Rangers to use synthetic grass at new ballpark

Cutting-edge turf will be installed at Globe Life Field, set to open in March 2020

January 31st, 2019

ARLINGTON -- The Rangers began construction of Globe Life Field with the idea of using a natural grass playing surface.
The large windows and design of the retractable roof were all set up to maximize the amount of sunlight the grass would receive.
"We designed the park with the intent we could grow grass," executive vice president of business operations Rob Matwick said. "We started there. But the discussion came up: should we look at alternatives and see what's out there? The answer was, if we are doing our diligence, yes we should."
The Rangers ultimately decided that a synthetic grass playing surface, designed by Shaw Sports Turf in conjunction with an extensive study done at Auburn University, would work best. Rangers medical director Jamie Reed took an active part in the study at Auburn to make sure the club's concerns about the product were addressed.
The new playing field will be much different than artificial surfaces installed previously at places like Rogers Centre and Tropicana Field. The entire process was designed to develop a synthetic turf that looked, felt and played like natural grass as closely as possible.
That ultimately will determine if this playing surface is a success. The biggest difference is the "rebound energy" of the surface, said Philipe Aldahir, director of research and innovation for Shaw.
"This new surface doesn't rebound the energy back to the ball and the player as much," Aldahir said. "There is a level of confidence that the player is comfortable with. They don't have to adapt as much from natural grass. You go out for a road series [on natural grass] and then you come back home, you are already fine-tuned [to synthetic turf] because of a similar feel and playing ability, and body reaction to natural grass."
Rogers Centre in Toronto showed the pitfalls of the old artificial turf. A three-game series was tough on visiting players because the hard surface led to back and leg muscle soreness. That same hard surface also caused problems for outfielders, who had to defend high fly balls landing in front of them, caroming off the turf and soaring over their heads.
The Rangers' new surface shouldn't have that problem because the synthetic grass will be filled in with a natural substance consisting of coconut husks and fibers. Tropicana Field and Rogers Centre used rubber to fill in around the grass. The Globe Life Field substance and the padding 2 1/2 inches below the surface will help make the turf play and feel much more like the softer natural grass.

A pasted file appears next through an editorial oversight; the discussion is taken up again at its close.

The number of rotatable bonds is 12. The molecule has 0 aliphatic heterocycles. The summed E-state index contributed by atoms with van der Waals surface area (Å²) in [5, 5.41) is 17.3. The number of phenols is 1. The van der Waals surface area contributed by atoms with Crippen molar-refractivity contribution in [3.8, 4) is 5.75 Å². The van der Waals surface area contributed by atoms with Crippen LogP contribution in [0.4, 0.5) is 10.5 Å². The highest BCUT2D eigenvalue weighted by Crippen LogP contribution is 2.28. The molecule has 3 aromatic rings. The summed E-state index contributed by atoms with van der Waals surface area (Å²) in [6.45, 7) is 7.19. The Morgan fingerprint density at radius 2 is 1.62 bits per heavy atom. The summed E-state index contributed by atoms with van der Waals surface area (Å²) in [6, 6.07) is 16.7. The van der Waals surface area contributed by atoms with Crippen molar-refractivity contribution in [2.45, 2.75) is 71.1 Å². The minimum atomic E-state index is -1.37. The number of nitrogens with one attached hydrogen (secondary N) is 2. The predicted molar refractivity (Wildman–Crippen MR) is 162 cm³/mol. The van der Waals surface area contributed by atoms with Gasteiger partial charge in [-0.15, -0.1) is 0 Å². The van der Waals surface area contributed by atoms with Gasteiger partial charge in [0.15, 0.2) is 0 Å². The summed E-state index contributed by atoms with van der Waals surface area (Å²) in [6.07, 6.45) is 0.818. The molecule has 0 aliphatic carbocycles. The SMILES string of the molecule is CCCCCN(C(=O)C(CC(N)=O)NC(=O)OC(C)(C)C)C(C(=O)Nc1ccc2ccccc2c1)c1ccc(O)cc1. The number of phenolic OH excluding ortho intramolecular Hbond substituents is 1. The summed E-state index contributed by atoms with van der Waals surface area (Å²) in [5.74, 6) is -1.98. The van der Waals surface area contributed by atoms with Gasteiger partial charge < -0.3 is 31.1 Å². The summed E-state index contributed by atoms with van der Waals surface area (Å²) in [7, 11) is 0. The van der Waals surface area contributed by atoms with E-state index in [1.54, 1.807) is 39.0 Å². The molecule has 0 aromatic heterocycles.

The basepaths and mound will be made of dirt, so the playing field should look the same as natural grass without the rough spots that can develop from wear-and-tear or inclement weather. The facility will also be easier to cool because the roof won't need to be opened on hot summer days to allow sunlight to reach the natural grass.
"I got involved in this study to make sure this was the best possible synthetic playing surface for our players to play on," Reed said. "I'm very confident this is going to be the best artificial playing surface in the game. It will be the safest for our players and for the fans. Aesthetically it is going to look like a natural field. I'm really confident this is going to be a great product."
Natural grass has obvious feel for a game that has history and tradition going back to the 19th century. But grass has its own challenges, and not only in a ballpark with a retractable roof.
"We've clearly learned that the difference in synthetic fields are very different and we can control those," general manager Jon Daniels said. "What I was naïve to was how different the grass fields are around the league. And even how different the individual fields are week to week if they had an event there.
"The consistency element we're going to be able to have is pretty meaningful."
The Rangers will get a chance to see how the surface works before they move into Globe Life Field. The D-backs are installing the same synthetic turf this year at Chase Field after trying to go with natural grass under their retractable roof for the past 21 years.
"The challenge with grass in retractable roof stadiums is they are not consistent from foul line to foul line," Matwick said. "Arizona, for 20 years, tried to grow natural grass. This year, they finally said enough.
"Ultimately, I think the decision that came down was we feel like this will be a more consistent, higher quality field than we can provide with a grass surface at this point. Better conditions, better safety for the players."